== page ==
Another misuse of standardized achievement test scores is making promotion and retention decisions for
individual students solely on the basis of these scores. This is an undesirable practice for a number of
reasons. Perhaps the most important reason is that national standardized achievement tests are not built
to serve this purpose...they cannot provide complete coverage of any local curriculum.11
PURE OCR complaint, 12/08/10, p. 9
In a letter written to PURE on May 11, 2009, Marcilene Dutton, Deputy General Counsel, Illinois State
Board of Education, stated:
Using ISAT scores as the basis for student promotion and retention is not an ISBE policy or practice.12
A January 27, 2009 e-mail from Judith Steinhauser, representing ISBE, to parent Wade Tillett, stated:
the purpose of ISAT, its reliability and validity authenticated by a staff of psychometricians, is to
calculate school accountability which is reported to the federal government as Adequate Yearly
Progress. It is not the intention of the state to use the test for anything else.
The USDE manual, “Taking Responsibility for Ending Social Promotion,” states:
When a statewide or districtwide test is being used to determine student promotion, the state or district
must be able to provide professionally acceptable evidence that the test is valid and reliable for the
purpose for which it is being used. If a state or district chooses to use a test as a principal criterion for
decisions about student promotion, the test must be designed for this use and there must be evidence that
it is appropriate to use the test as a sole or principal criterion.13
CPS improperly uses the SAT-10 as a sole criterion for making promotion decisions, a practice
opposed by the test maker, state officials, and national experts.
The makers of the SAT-10 state:
Achievement test scores may certainly enter into a promotion or retention decision. However, they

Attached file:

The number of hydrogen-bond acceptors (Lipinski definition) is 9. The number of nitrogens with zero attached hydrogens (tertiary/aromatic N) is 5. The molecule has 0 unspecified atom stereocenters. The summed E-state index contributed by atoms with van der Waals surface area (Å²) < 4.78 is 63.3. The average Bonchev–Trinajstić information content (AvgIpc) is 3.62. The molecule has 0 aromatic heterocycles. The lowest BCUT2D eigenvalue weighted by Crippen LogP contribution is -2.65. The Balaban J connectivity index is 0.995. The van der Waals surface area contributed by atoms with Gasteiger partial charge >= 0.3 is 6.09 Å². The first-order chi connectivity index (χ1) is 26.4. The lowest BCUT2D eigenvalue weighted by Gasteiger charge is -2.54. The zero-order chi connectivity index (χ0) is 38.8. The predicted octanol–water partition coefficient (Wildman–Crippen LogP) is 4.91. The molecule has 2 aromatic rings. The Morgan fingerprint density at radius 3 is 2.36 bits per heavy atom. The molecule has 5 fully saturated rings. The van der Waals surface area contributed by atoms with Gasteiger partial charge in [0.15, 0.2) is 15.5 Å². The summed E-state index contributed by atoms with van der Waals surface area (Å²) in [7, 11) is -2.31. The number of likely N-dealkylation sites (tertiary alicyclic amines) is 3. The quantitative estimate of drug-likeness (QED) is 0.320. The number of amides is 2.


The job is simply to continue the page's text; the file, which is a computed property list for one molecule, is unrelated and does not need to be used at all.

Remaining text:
should be just one of the many factors considered and probably should receive less weight than factors
such as teacher observation, day-to-day classroom performance, maturity level, and attitude.14
The ISAT “professional practices” manual lists under “Prohibitions: Actions that must be avoided
when reporting test results”:
• No person or organization shall make a decision about a student or educator on the basis
of a single test. 15
The National Research Council, in their major study on student assessment, states this principle clearly:
(A)n educational decision that will have a major impact on a test taker should not be made solely or
automatically on the basis of a single test score. Other relevant information about the student’s
knowledge and skills should also be taken into account.16
Standard 13.7 of the Standards for Psychological and Educational Testing reads as follows:
In educational settings, a decision or characterization that will have a major impact on a student should
not be made on the basis of a single test score.17
PURE OCR complaint, 12/08/10, p. 10
The Code of Fair Testing Practices in Education prepared by the Joint Committee on Testing Practices calls on
test users to
Avoid using a single test score as the sole determinant of decisions about test takers. Interpret test scores
in conjunction with other information about individuals.18
CPS has established multiple barriers to promotion, while falsely contending that they are multiple
measures. After PURE filed a discrimination complaint against the policy in 1999, CPS began to
include classroom grades and attendance in the promotion decision. But instead of using these other
criteria as true multiple measures, which testing experts recommend, the policy uses them as multiple
It is critical to understand the difference between multiple barriers and multiple measures. Under
multiple barriers, the student must meet all of several listed criteria. Under multiple measures, also
called multiples sources of evidence, the various measures are not used separately, but are combined,
and a decision is based on the evidence in its totality, not used separately. True multiple measures may,
for example, use a weighting system to reflect the proportionate usefulness of different assessments.
Alternatively, results may be added together using a point system to come up with a total number, or
one or more positive results may compensate for, or “outweigh,” a less positive outcome.
As noted above, the test makers themselves say that the test
should be just one of the many factors considered and probably should receive less weight than
factors such as teacher observation, day-to-day classroom performance, maturity level, and attitude19
In fact, in the CPS promotion policy, each measure operates as a single deciding factor, each of
which on its own can be used to retain the student. In other words, CPS students must meet the cut
scores on the district-wide assessment (DWA) and grade standards and attendance requirements, in
order to be promoted without attending summer school (if at all).
Test scores alone are explicitly used in several of the policy's high-stakes decisions. For example,
eighth-grade students are banned from graduation with their classmates if they do not meet all of these